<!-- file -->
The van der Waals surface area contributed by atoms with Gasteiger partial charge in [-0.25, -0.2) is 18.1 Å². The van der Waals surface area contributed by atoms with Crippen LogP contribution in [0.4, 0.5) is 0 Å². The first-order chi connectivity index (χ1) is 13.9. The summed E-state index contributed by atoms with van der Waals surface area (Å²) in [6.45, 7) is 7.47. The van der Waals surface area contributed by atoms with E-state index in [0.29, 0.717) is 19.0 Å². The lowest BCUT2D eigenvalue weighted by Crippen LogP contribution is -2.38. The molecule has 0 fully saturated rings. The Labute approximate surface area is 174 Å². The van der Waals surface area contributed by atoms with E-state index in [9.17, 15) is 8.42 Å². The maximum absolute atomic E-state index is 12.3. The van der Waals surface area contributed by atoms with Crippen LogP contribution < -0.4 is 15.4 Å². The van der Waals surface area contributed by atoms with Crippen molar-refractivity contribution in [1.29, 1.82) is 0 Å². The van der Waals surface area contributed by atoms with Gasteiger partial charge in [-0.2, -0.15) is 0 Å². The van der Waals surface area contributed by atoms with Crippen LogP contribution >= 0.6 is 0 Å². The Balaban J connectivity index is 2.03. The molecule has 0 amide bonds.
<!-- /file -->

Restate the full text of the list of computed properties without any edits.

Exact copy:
The van der Waals surface area contributed by atoms with Gasteiger partial charge in [-0.25, -0.2) is 18.1 Å². The van der Waals surface area contributed by atoms with Crippen LogP contribution in [0.4, 0.5) is 0 Å². The first-order chi connectivity index (χ1) is 13.9. The summed E-state index contributed by atoms with van der Waals surface area (Å²) in [6.45, 7) is 7.47. The van der Waals surface area contributed by atoms with E-state index in [0.29, 0.717) is 19.0 Å². The lowest BCUT2D eigenvalue weighted by Crippen LogP contribution is -2.38. The molecule has 0 fully saturated rings. The Labute approximate surface area is 174 Å². The van der Waals surface area contributed by atoms with E-state index in [9.17, 15) is 8.42 Å². The maximum absolute atomic E-state index is 12.3. The van der Waals surface area contributed by atoms with Crippen LogP contribution < -0.4 is 15.4 Å². The van der Waals surface area contributed by atoms with Crippen molar-refractivity contribution in [1.29, 1.82) is 0 Å². The van der Waals surface area contributed by atoms with Gasteiger partial charge in [-0.2, -0.15) is 0 Å². The van der Waals surface area contributed by atoms with Crippen LogP contribution >= 0.6 is 0 Å². The Balaban J connectivity index is 2.03. The molecule has 0 amide bonds.